Miltassia is considered an orchid genus in some reference material. However it is a hybrid of Brassia and Miltonia orchids. Again, I’m not terribly preoccupied with the technical definitions of orchids, but find it fascinating to see what characteristics of various genus’ seem to predominate in hybrids. In this instance, the Brassia influence makes the flowers more “spidery” in nature, as you’ll see in the following photos. I have never had much luck with Miltonia’s. They always seemed to fragile for me. I wasn’t able to keep them healthy and flowering. But this combination is very vigorous and easy to keep.

The Milassia seem to have the look and characteristics of Oncidiums, and that’s logical because both of the Miltassia parents, Brassia and Miltonia, are in the Oncidium Alliance.

Mitssa C M Fitch ‘Isumi’

Regardless of what you call them, they have a large smooth pseudobulb emerging from the bark in clumps, with footlong medium green leaves growing upright form the pseudobulbs.

This photo shows a pot-full of healthy bulbs from  the Mtssa C M Fitch ‘Izumi’ orchid. This pot is obviously quite full and the plant will need to be divided when it is next repotted.

Mtssa. C M Fitch ‘Isumi’

Here is the flower of this Miltassia. It is beautiful and the plant has great vigor. It’s easy to grow and presents large numbers of these showy flowers every year. Each spike generally has 4-6 flowers on it. The flowers, like most Oncidium-type orchids, last a few weeks. There are longer lasting orchids. But not many that are any showier or impressive!

My Miltassia orchids tend to bloom mid- to late-summer. This photo of the Mtssa C M Fitch ‘Izumi’ was taken in August in Kentucky, which is just about the exact mid-point of summer weather here. This particular plant was purchased from a large greenhouse operation that specialized in garden plants. They do a HUGE business each spring in garden plant starts for food production. But they had a beautiful small display of blooming orchids in their main office/checkout area. While they don’t specialize in orchids, they appeared to be very healthy, were in full bloom, and could be carried home immediately without the stress of shipping (which often sets plants back as much as 6-12 months in blooming.) I couldn’t resist! I talked my wife into buying me two as birthday presents!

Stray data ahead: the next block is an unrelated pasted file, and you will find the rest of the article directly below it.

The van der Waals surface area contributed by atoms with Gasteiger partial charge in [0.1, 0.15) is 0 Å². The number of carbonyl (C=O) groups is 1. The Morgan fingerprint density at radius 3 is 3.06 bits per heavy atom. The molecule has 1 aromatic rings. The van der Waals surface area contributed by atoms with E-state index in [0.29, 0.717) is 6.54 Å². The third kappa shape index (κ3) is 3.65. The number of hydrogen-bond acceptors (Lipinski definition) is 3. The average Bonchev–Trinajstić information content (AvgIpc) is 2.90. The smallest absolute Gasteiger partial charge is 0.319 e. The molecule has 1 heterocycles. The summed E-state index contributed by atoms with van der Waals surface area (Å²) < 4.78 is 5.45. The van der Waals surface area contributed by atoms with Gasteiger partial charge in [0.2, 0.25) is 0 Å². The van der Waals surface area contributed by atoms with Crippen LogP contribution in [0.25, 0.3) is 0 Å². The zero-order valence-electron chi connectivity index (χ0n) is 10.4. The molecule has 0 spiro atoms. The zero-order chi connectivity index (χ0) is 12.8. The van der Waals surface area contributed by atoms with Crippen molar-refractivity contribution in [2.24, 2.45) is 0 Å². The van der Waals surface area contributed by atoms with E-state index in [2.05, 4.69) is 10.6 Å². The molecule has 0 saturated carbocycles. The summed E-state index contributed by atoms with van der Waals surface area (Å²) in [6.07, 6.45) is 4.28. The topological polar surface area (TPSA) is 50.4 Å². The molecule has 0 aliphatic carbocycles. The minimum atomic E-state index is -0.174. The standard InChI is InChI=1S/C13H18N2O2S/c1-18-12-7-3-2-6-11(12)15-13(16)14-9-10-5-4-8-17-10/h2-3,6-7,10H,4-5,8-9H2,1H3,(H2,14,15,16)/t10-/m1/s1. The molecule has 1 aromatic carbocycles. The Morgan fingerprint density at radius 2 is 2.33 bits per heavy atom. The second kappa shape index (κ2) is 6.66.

Mtssa Shelob ‘Webmaster’

Here is my other Miltassia. It’s called Mtssa Shelob ‘Webmaster.’ As you can see from this picture it has the Oncidium-type structure with the large pseudobulbs emerging from the bark with tall leaves protruding.

The Mtssa Shelob ‘Webmaster’ is an extremely vigorous, prolific grower. In this picture you can see plenty of room around the existing bulbs. By the time this plant is repotted and separated a year from now, there will be enough bulbs for THREE pots!

Mtssa Shelob ‘Webmaster’

The flowers are unusual. With the typical spidery-look of the Miltassia’s in general, these are almost chocolate-brown, with huge pink lips. It is not unusual for this plant to have 5-10 blooms on a spray at one time.

WATER: Water regularly. Miltassia’s like my twice-per-week watering schedule. I take them to the sink, soak the bark, fertilize, then return to their usual spot.

LIGHT: Like Oncidiums in general, they like good light. I keep them on the lower shelves of my East facing window. They get soft, direct morning sun, then bright light the rest of the day.

MEDIA: I use my usual coarse bark for the Miltassia.

TEMPERATURE RANGE: Normal household temperature ranges. I can’t speak to its ability to survive either extreme, but it does fine in our normal household range of low- to mid-60s as the winter lows and low- to mid-80s as the summer highs in the house.

CARE: Very easy to care for. They are vigorous, prolific, and easy to get to re-bloom regularly. My normal orchid care, watering and fertilizing twice a week, and keeping in high light locations is all they need. They are also, coincidentally, very pest-free, which is an added bonus!

BLOOMING: Develops beautiful sprays of colorful, spidery flowers annually, typically blooming mid-summer.

REPOTTING: Annually in coarse bark. Unlike many of my orchids, these develop extremely good root systems and because they are not terribly tall, and the heaviest part of the plants, the bulbs, are right on the bark, they are very stable plants. I typically use orchid clips out of habit, but they aren’t absolutely necessary for these plants.